Netflix, Inc. v. Blockbuster, Inc.

Filing 151

Reply Memorandum Blockbuster's Reply to Netflix's Critique of the Court's Tentative Claim Construction Order filed byBlockbuster, Inc.(a Delaware corporation), Blockbuster, Inc.. (O'Brien, William) (Filed on 2/14/2007)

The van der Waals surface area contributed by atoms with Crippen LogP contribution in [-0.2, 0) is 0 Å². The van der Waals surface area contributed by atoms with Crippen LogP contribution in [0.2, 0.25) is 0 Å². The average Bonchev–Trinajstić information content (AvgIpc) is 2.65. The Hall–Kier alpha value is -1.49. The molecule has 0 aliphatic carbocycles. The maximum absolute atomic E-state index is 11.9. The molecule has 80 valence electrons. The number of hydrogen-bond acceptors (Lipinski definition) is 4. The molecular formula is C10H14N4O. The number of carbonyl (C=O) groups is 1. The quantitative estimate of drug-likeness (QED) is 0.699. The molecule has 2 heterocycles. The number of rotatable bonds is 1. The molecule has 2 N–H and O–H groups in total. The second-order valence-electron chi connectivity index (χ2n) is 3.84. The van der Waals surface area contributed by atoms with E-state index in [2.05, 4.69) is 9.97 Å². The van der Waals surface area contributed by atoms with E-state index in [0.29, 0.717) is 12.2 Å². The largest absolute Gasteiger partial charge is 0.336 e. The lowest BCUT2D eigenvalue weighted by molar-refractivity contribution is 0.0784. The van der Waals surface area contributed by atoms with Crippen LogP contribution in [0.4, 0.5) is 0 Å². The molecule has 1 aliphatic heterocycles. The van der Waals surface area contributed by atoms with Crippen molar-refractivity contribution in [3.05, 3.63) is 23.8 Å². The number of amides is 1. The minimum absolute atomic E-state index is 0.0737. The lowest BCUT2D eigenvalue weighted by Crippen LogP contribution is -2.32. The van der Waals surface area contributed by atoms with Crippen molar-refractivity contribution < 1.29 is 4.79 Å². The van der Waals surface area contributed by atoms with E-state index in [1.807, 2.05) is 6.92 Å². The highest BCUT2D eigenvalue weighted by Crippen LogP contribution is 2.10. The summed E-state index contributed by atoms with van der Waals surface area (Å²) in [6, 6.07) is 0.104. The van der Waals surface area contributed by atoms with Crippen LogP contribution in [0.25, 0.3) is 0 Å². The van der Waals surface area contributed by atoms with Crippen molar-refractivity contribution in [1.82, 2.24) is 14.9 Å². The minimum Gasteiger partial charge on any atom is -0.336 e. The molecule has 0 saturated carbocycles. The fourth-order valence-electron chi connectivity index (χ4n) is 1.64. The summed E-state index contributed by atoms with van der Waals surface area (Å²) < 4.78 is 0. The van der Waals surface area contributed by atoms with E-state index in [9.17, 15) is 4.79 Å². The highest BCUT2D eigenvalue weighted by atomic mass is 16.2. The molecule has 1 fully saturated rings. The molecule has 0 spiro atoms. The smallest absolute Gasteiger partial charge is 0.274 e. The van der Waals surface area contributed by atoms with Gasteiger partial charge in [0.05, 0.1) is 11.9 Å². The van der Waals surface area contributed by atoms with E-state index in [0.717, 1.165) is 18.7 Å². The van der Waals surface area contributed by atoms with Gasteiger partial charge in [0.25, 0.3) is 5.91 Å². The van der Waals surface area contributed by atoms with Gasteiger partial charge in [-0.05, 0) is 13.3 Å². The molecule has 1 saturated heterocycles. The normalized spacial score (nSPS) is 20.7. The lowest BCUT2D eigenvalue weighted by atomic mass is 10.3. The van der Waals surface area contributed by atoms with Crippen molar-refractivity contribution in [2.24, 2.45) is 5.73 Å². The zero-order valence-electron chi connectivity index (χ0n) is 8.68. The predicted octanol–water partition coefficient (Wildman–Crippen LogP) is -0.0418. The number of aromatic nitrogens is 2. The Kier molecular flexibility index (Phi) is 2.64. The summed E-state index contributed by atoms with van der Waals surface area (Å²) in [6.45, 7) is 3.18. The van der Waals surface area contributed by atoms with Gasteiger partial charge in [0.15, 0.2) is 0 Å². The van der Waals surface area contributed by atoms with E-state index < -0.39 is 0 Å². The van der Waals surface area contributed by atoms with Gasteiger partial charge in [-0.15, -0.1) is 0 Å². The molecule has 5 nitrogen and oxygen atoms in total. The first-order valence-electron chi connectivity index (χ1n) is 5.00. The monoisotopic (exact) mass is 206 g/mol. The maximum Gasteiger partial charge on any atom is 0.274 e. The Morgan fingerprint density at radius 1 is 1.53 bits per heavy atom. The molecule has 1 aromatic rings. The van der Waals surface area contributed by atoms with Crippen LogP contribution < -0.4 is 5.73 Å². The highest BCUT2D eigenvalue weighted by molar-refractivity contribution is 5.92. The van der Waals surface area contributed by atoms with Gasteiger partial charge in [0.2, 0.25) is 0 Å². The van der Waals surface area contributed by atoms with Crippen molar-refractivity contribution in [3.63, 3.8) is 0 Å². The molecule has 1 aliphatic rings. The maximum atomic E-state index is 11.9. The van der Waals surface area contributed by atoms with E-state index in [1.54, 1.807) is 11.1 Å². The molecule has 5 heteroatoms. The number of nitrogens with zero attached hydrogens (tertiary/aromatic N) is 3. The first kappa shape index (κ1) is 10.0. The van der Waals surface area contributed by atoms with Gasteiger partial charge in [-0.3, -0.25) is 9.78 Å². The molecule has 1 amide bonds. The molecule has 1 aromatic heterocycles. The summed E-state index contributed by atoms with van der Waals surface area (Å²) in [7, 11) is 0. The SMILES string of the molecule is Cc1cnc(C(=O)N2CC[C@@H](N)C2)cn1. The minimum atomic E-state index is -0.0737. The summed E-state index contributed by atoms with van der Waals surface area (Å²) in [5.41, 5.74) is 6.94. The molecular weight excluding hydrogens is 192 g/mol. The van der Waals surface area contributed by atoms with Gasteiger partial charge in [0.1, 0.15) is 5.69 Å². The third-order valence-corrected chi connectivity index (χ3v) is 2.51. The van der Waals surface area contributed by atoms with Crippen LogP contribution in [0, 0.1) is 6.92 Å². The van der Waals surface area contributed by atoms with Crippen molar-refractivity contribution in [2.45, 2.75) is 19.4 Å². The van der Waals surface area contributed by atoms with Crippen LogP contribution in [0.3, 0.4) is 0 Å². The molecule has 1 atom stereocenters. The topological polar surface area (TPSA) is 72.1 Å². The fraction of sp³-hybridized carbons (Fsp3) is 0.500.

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Netflix, Inc. v. Blockbuster, Inc. Doc. 151 Case 3:06-cv-02361-WHA Document 151 Filed 02/14/2007 Page 1 of 5 1 2 3 4 5 6 7 8 9 10 11 12 13 14 15 16 17 18 19 20 21 22 23 24 25 26 27 28 ALSCHULER GROSSMAN LLP ALSCHULER GROSSMAN LLP Marshall B. Grossman (No. 35958) William J. O'Brien (No. 99526) Tony D. Chen (No. 176635) Dominique N. Thomas (No. 231464) The Water Garden 1620 26th Street Fourth Floor, North Tower Santa Monica, CA 90404-4060 Telephone: 310-907-1000 Facsimile: 310-907-2000 Email: mgrossman@alschuler.com wobrien@alschuler.com tchen@alschuler.com dthomas@alschuler.com Attorneys for Defendant and Counterclaimant, Blockbuster Inc. UNITED STATES DISTRICT COURT NORTHERN DISTRICT OF CALIFORNIA NETFLIX, INC., a Delaware corporation, Plaintiff, vs. BLOCKBUSTER INC., a Delaware corporation, DOES 1-50, Defendants. AND RELATED COUNTER ACTION. CASE NO. C 06 2361 WHA (JCS) BLOCKBUSTER'S REPLY TO NETFLIX'S CRITIQUE OF THE COURT'S TENTATIVE CLAIM CONSTRUCTION ORDER Judge: William H. Alsup Complaint Filed: April 4, 2006 BLOCKBUSTER'S REPLY TO NETFLIX'S CRITIQUE OF THE COURT'S TENTATIVE CLAIM CONSTRUCTION ORDER C 06 2361 WHA (JCS) Dockets.Justia.com Case 3:06-cv-02361-WHA Document 151 Filed 02/14/2007 Page 2 of 5 1 2 3 4 5 6 7 8 9 10 11 12 13 14 15 16 17 18 19 20 21 22 23 24 25 26 27 28 ALSCHULER GROSSMAN LLP I INTRODUCTION Netflix's Critique of the Tentative Claim Construction Order consists entirely of an attempt to get the Court to change its construction of "ordered list" by reading-in a nonexistent limitation. Netflix wants to rewrite the independent claims of the '381 patent by requiring that an "ordered list" not only must be ordered as the claim language says but also must be in one particular kind of order: order of customer preference. The Court has correctly concluded that an "ordered list" need not be in any particular order. (See, e.g., Tentative Order at 4:26-27, 5:5-11, 7:2-7.) No other conclusion is consistent with the wording of the "ordered list" limitation itself, with the other claims of the '381 and '450 patents, and with the patents' specifications. Netflix offers no persuasive reason for changing the Court's position. II THE COURT'S CONCLUSION IS SUPPORTED BY ABUNDANT EVIDENCE MOST OF WHICH NETFLIX FAILS TO ADDRESS. Netflix's Critique ignores most of the overwhelming evidence indicating that an "ordered list" need not be in order according to customer preference. In summary, that evidence includes the following: A. The Claim Language Supporting the Court's Decision. 1. The plain language of the '381 patent's independent claims makes it clear that no particular order is required. The claims refer merely to an "ordered list." If Netflix had intended to require a particular order, it could and would have easily said so. Its proposed construction is merely an after-the-fact attempt to avoid prior art. Although the Court pointed out that the plain meaning of "ordered list" is "easily understood" (Tentative Order at 9:18-19), Netflix ignores this plain meaning in its Critique. 2. Numerous dependent claims of the '381 patent demonstrate that the "ordered list" is not necessarily in order according to customer preference. For example, dependent claims 6, 19, 29, and 39 differ from their respective independent claims (each of which requires an "ordered list") only in specifying that the order of the list is based upon customer preference. Dependent claims 6, 19 and 29 call for a "computer-implemented method as recited in claim 1 [or 14 or 24], further comprising determining the order of the two or more movies 1 BLOCKBUSTER'S REPLY TO NETFLIX'S CRITIQUE OF THE COURT'S TENTATIVE CLAIM CONSTRUCTION ORDER C 06 2361 WHA (JCS) Case 3:06-cv-02361-WHA Document 151 Filed 02/14/2007 Page 3 of 5 1 2 3 4 5 6 7 8 9 10 11 12 13 14 15 16 17 18 19 20 21 22 23 24 25 26 27 28 ALSCHULER GROSSMAN LLP based upon one or more preferences of the customer" (emphasis added), while dependent claim 39 calls for a "computer-implemented method as recited in claim 34, further comprising determining the order of the two or more movies indicated by the movie rental queue based upon preferences of the customer" (emphasis added). All four of these claims would be utterly meaningless under the construction proposed by Netflix. The Court clearly explained this point with respect to claim 39 (see Tentative Order at 4:18-25), but Netflix's Critique ignores that claim as well as claims 6, 19 and 29. 3. Multiple claims of the '450 patent refer to a "desired order." (See '450 Pat., claims 4, 5, 19, 20.) As the Critique implicitly admits, Netflix is conflating that distinct claim term with "ordered list," and its construction would effectively substitute "desired order" for "ordered list" in the independent claims of the '381 patent. (See Netflix's Critique at 2:1113.) Netflix makes a fallacious argument founded on the desirability of distinguishing between the claim terms "in" and "based upon," while ignoring that its construction would obliterate the far more pertinent distinction between "ordered list" and "desired order." (See id. at 2:17-23; see also III 4, infra.) B. The Specification Supports the Court's Decision. 1. The specifications of the '381 and '450 patents make it clear that ordering movies by customer preference is not required to practice the purported inventions. In both of the two passages referring to order by customer preference, the specifications refer to such ordering as an optional additional feature by using the words "may also." ('381 Pat., col. 7:27-28, col. 8:34-35 (emphasis added).) Netflix's Critique ignores this optional language. 2. Even Netflix admits that the subject patents teach and claim ways of practicing the patents that would not order items according customer preference. (See Netflix's Claim Construction Reply Brief at 5:14-24.) As the Court has pointed out (see Tentative Order at 11:1-10), the specifications describe automatic selection of movies which would not be in order according to customer preference. ('381 pat., col. 7:17-27.) Netflix's Critique ignores this point. 2 BLOCKBUSTER'S REPLY TO NETFLIX'S CRITIQUE OF THE COURT'S TENTATIVE CLAIM CONSTRUCTION ORDER C 06 2361 WHA (JCS) Case 3:06-cv-02361-WHA Document 151 Filed 02/14/2007 Page 4 of 5 1 2 3 4 5 6 7 8 9 10 11 12 13 14 15 16 17 18 19 20 21 22 23 24 25 26 27 28 ALSCHULER GROSSMAN LLP III NETFLIX'S CRITICISMS OF THE COURT'S CONSTRUCTION ARE NOT PERSUASIVE. None of Netflix's criticisms of the Tentative Order is persuasive. Netflix's arguments do not remotely begin to overcome the abundant evidence recited above. 1. The Court cited two dependent claims of the '381 patent claims 38 and 39 as supporting its conclusion that an "ordered list" does not necessarily have to be in order according to customer preference. (See Tentative Order at 3:26-5:6.) Netflix argues that claim 38 addresses the movies selected for the ordered list, rather than the order of the list. (Netflix's Critique at 1:26-27.) Netflix ignores claim 39, as well as claims 6, 19, and 29, which differ from their respective independent claims only in providing that the "ordered list" of those independent claims is in order according to customer preference. Netflix's silence about claim 39 resoundingly proclaims its inability to reconcile its proposed construction with that claim or with the three other, similar claims. 2. Netflix argues that the word "ordered" in "ordered list" would be "surplusage" unless "ordered" is read to require order according to customer preference. (Netflix's Critique at 1:17-18.) Even if this were correct, Netflix cites no authority indicating that avoidance of a single surplus word would justify reading-in nonexistent limitations, conflating plainly different claim terms ("ordered list" and "desired order"), and making nonsense of multiple dependent claims. Further, Netflix fails to consider other explanations for the use of the word "ordered." These include that the claim drafter was attempting to provide an "antecedent basis" for the claims' later references to selection of movies "based upon the order of the list" (emphasis added). In the absence of such an antecedent basis, a patent examiner might have regarded a reference to the list's previously unstated "order" as justifying a rejection for indefiniteness. See Manual of Patent Examining Procedure 2173.05(e), Lack of Antecedent Basis ("A claim is indefinite when it contains words or phrases whose meaning is unclear. The lack of clarity could arise where a claim refers to `said lever' or `the lever,' where the claim contains no earlier recitation or limitation of a lever and where it would be unclear as to what element the limitation was making reference."). 3 BLOCKBUSTER'S REPLY TO NETFLIX'S CRITIQUE OF THE COURT'S TENTATIVE CLAIM CONSTRUCTION ORDER C 06 2361 WHA (JCS) Case 3:06-cv-02361-WHA Document 151 Filed 02/14/2007 Page 5 of 5 1 2 3 4 5 6 7 8 9 10 11 12 13 14 15 16 17 18 19 20 21 22 23 24 25 26 27 28 ALSCHULER GROSSMAN LLP 3. Netflix argues that, unless "ordered list" is construed to exclude a "default" order, the Court's construction "arguably erases the distinction between the ordered list and the queue." (Netflix's Critique at 1:8-12.) Netflix apparently misinterprets the Court's Tentative Order, which does not say that the "queue" must be in a default order. Instead, the "`queue' may, but does not have to be, [in] the exact order specified by the customer." (Tentative Order at 4:18; see id. at 5:8-13.) Accordingly, Netflix's objection about "arguably eras[ing] the distinction between the ordered list and the queue" applies to its own proposed construction as much if not more than it does to the Court's. Further, Netflix's objection is baseless in view of the claims' open-ended reference to a "queue . . . comprising an ordered list" (emphasis added). This wording does not exclude the possibility that the queue and the ordered list might be identical it merely avoids imposing a requirement that they be so. (See id. at 4:14-16 ("The word `comprising' indicates that the ordered list must be part of the queue, but the queue may include other things as well." (emphasis added)).) 4. Netflix mistakenly argues that the Court's construction would eliminate any reason to distinguishing between "in" and "based upon" in the claims. (See Netflix's Critique at 2:17-23.) Netflix is wrong because "in" and "based upon" refer not to the order f the list but to the manner in which items are selected from the list. Regardless of how the Court construes "ordered list," it can draw a separate distinction between always selecting Item #1 from the list and sometimes passing over Item #1 to select later items. 5. Finally, Netflix advances a new fall-back proposal that an "ordered list" should be required to be "at least in part" in the customer's desired order. (Netflix's Critique at 2:28-3:2.) There is no more basis for reading-in such a watered-down limitation than for readingin the one originally proposed by Netflix. Both are unsupported and contrary to all of the evidence set forth above. DATED: February 14, 2007 ALSCHULER GROSSMAN LLP By /S/ William J. O'Brien Attorneys for Defendant and Counterclaimant, Blockbuster Inc. 4 BLOCKBUSTER'S REPLY TO NETFLIX'S CRITIQUE OF THE COURT'S TENTATIVE CLAIM CONSTRUCTION ORDER C 06 2361 WHA (JCS)